I was awarded ‘Researcher of the Year’ in 2018 by the British Society for Haematology and National Institute for Health Research. Being able to interweave research and clinical practice with a view to improving outcomes has always been my goal and I am greatly honoured to receive recognition for my work from two highly prestigious organisations. Following from this award, I have received greater support and encouragement to expand the scale and scope of my research activities. I encourage all haematologists to seize this excellent opportunity and wish you the best of luck!
Receiving a BSH-NIHR award is very rewarding and I would greatly recommend being considered for this accolade.
I felt privileged to receive this prestigious award on behalf of my Clinical Research team. The award recognises that without an industrious and committed team alongside me, I would not have been able to transform the research opportunities available for our patients. Our patients, often from rare disease, vulnerable patient groups deserve to have access to high quality clinical research alongside excellence in their clinical care and with the very much valued support of the BSH and NIHR, I hope that we can continue to provide this.
My vision has always been to compliment high quality clinical care with excellent clinical research ‘hand in hand’. Recognising an unmet need in delivering research for non-malignant patients, we secured a foundation relationship with the CRN and have worked hard to cultivate productive relationships with Industry and non-commercial partners. This has resulted in a vibrant ‘research-positive’ culture within our Clinical Unit leading to an explosive increase in trials opened and leading recruitment nationally for some of our studies.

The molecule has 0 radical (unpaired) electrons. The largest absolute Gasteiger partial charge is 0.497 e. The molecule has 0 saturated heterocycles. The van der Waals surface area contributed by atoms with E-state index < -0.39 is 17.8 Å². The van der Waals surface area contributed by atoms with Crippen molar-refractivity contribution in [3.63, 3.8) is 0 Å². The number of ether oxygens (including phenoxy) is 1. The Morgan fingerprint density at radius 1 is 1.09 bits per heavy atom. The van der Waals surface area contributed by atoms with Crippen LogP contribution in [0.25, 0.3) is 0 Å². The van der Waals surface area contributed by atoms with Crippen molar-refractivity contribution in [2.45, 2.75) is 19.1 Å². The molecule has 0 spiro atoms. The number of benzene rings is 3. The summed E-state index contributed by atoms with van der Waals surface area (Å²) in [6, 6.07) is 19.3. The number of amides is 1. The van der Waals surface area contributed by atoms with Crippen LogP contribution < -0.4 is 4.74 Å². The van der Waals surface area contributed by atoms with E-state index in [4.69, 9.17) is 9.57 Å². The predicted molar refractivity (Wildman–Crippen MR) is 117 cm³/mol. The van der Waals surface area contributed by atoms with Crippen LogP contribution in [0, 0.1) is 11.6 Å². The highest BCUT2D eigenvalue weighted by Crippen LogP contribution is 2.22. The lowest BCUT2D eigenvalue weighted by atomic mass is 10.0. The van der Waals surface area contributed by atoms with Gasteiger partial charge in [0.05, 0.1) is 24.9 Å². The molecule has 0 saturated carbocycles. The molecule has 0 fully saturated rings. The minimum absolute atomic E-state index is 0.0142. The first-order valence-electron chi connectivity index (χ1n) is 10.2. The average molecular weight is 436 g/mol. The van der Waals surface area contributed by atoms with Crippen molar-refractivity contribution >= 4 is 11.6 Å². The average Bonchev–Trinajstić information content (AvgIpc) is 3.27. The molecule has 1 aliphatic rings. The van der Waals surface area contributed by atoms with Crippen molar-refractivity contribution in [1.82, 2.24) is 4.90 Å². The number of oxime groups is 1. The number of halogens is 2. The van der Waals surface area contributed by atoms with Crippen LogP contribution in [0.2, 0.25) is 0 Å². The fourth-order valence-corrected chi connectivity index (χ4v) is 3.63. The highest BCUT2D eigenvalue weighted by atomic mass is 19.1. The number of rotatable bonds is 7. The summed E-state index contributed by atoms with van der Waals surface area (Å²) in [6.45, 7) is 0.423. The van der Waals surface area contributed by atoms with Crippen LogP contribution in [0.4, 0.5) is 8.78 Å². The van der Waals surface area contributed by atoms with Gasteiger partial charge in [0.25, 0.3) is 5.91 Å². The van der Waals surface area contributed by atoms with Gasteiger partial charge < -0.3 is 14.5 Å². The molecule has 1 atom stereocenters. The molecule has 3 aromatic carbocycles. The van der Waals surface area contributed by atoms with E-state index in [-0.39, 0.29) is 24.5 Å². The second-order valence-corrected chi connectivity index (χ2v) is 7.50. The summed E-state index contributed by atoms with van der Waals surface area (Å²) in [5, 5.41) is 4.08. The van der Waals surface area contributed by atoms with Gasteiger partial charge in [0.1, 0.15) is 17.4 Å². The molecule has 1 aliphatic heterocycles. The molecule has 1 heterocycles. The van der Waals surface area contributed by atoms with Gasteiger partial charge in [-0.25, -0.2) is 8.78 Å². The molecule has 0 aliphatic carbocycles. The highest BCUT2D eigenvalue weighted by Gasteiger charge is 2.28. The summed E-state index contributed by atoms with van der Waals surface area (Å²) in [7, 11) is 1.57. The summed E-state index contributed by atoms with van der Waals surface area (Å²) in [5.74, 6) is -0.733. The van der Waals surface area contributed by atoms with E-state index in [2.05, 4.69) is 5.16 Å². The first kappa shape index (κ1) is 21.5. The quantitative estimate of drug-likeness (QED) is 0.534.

As a clinical researcher, I have embraced innovative initiatives of potential impact for the future, These have included developing the workforce of tomorrow by personally mentoring NIHR trainees through the HaemStar Programme and more recently as a Stratified Medicine Champion in this rapidly evolving field. It is important for key partners such as BSH and NIHR to support and celebrate the achievements of clinicians and their wider clinical research delivery teams to drive forward research efforts regionally and collectively across Haematology. Awards such as the BSH-NIHR Research Awards are a great way of recognising such worthy, united efforts.
Vibrant clinical research is one of the main reasons I chose haematology as a career. As a trainee, I have been actively involved in the development of HaemSTAR (Haematology Specialty Trainees in Audit and Research) , a network of trainees who are enthusiastic about non-malignant research. As part of the NIHR clinical research network for non-malignant haematology, we have contributed to research in a coordinated and organised way by raising the profile of clinical trials, actively recruiting to studies and developing nation-wide mass-participation audit. I also developed the communications and social media face of HaemSTAR, including creating our website and twitter-feed and helping to raise the groups public profile in social media, within the BSH and with regional research groups.
It is a really exciting time to be involved in research in haematology and I would thoroughly encourage trainees to get involved at an early stage in their career. Entering this competition is a great way to help you distil what you have achieved so far in research and where you aim to take your research in the future. As well as being a great enhancement for your CV, it is also good to have a tangible reward for your efforts.